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B-24 Free Communication/Poster - Dietary Analysis: MAY 30, 2007 1: 00 PM - 6: 00 PM ROOM: Hall E

Dietary Intake of Hong Kong Male Road Cyclists during a Multistage Event

1584

Board #74 May 30 3:30 PM - 5:00 PM

Susan, Chung; Heng Sang, Wong Stephen; Kang, Shen Jin

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Medicine & Science in Sports & Exercise: May 2007 - Volume 39 - Issue 5 - p S247
doi: 10.1249/01.mss.0000273943.30573.c2
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INTRODUCTION: Tour of Japan is an 8-day multistage cycling event. Energy and macronutrient needs must be met in order to maintain body weight, replenish glycogen stores and provide adequate protein for building and repairing tissues. The purpose of this study was to evaluate the dietary intake of Hong Kong male road cyclists during the Tour of Japan.

METHOD: Five male cyclists, all members of Hong Kong national team, were recruited for this study. The average age, height, body masses of the cyclists were 24.6±5.4years, 172.4±5.5 cm, and 65.3±2.5 kg respectively. Daily food consumption for a total of eight days, body mass and skinfold measurements were recorded or measured by the Sport Nutritionist. Energy expenditure during race periods was recorded by heart rate monitoring device. Total energy expenditure was estimated by methods previously used by Saris et al 1.

RESULTS: Total energy intake was below total energy expenditure (37197.4±4650.1 kcal vs 38155.8±3461.5 kcal, p=0.41). The cyclists consumed diets that met recommendations of carbohydrate 11.6±0.8 g·kg body weight-1 on race days and 6.2±1.6 g·kg body weight-1 on rest days, mean protein intake was 2.1 ±0.3 g·kg body weight-1 and mean fat intake was 30.3±1 .8% of total energy intake. Changes in body mass, skinfold measurements, and percent body fat before and after the event were minimal.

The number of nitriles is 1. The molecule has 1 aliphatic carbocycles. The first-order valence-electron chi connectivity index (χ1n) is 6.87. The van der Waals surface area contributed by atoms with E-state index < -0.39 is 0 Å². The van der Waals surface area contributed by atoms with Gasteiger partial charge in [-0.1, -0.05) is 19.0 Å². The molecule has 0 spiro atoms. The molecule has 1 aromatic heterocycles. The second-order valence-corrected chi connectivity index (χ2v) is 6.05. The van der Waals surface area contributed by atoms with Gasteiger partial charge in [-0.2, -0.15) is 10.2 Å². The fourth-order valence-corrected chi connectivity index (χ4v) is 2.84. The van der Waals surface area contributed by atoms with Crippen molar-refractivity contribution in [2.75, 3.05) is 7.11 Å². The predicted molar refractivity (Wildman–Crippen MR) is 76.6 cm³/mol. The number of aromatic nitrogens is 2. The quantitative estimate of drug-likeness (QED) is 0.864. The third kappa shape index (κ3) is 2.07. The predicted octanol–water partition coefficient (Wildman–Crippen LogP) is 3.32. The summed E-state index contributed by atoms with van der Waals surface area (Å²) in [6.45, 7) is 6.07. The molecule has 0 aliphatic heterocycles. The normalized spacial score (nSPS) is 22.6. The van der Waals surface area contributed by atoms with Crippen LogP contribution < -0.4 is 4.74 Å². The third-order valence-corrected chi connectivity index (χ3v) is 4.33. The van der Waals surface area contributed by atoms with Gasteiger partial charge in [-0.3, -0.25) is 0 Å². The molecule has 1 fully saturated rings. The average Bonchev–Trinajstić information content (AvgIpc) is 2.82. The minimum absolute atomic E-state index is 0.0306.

CONCLUSION: Although slight energy deficit (intake: 37197.4±4650.1 kcal vs expenditure: 38155.8±3461.5 kcal) was found over the 8-day event, all cyclists macronutrients intake met the guidelines for endurance athletes. There was limitation to evaluate energy expenditure in this study. Energy expenditure during race, rest, and non-cycling activities were not directly measured. Therefore, the absolute values for total energy expenditure were estimates and assumed that energy expenditure off the bike was similarly sedentary for all subjects.

REFERENCE

1. Saris WHM, van Erp-Baart M.A. et al. (1989) International Journal of Sports Medicine. 10: S26–31.
    © 2007 American College of Sports Medicine